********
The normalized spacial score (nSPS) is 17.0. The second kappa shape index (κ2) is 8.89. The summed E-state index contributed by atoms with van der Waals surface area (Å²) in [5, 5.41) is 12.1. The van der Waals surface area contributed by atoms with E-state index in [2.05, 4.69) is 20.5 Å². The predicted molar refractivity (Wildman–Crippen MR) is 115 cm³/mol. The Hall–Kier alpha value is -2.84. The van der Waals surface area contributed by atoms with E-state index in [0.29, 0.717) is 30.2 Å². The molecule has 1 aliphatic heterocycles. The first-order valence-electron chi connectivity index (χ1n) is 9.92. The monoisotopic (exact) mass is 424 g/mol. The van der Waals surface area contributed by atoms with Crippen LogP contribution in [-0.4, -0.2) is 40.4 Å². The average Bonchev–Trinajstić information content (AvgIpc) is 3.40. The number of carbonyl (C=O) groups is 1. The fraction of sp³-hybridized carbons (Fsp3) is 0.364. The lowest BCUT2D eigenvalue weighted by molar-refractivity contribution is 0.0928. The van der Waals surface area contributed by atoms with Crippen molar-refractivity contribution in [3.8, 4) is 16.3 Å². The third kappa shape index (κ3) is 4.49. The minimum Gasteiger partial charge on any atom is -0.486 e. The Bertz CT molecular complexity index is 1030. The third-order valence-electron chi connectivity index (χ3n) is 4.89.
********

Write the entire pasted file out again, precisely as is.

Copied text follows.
The normalized spacial score (nSPS) is 17.0. The second kappa shape index (κ2) is 8.89. The summed E-state index contributed by atoms with van der Waals surface area (Å²) in [5, 5.41) is 12.1. The van der Waals surface area contributed by atoms with E-state index in [2.05, 4.69) is 20.5 Å². The predicted molar refractivity (Wildman–Crippen MR) is 115 cm³/mol. The Hall–Kier alpha value is -2.84. The van der Waals surface area contributed by atoms with E-state index in [0.29, 0.717) is 30.2 Å². The molecule has 1 aliphatic heterocycles. The first-order valence-electron chi connectivity index (χ1n) is 9.92. The monoisotopic (exact) mass is 424 g/mol. The van der Waals surface area contributed by atoms with Crippen LogP contribution in [-0.4, -0.2) is 40.4 Å². The average Bonchev–Trinajstić information content (AvgIpc) is 3.40. The number of carbonyl (C=O) groups is 1. The fraction of sp³-hybridized carbons (Fsp3) is 0.364. The lowest BCUT2D eigenvalue weighted by molar-refractivity contribution is 0.0928. The van der Waals surface area contributed by atoms with Crippen molar-refractivity contribution in [3.8, 4) is 16.3 Å². The third kappa shape index (κ3) is 4.49. The minimum Gasteiger partial charge on any atom is -0.486 e. The Bertz CT molecular complexity index is 1030. The third-order valence-electron chi connectivity index (χ3n) is 4.89.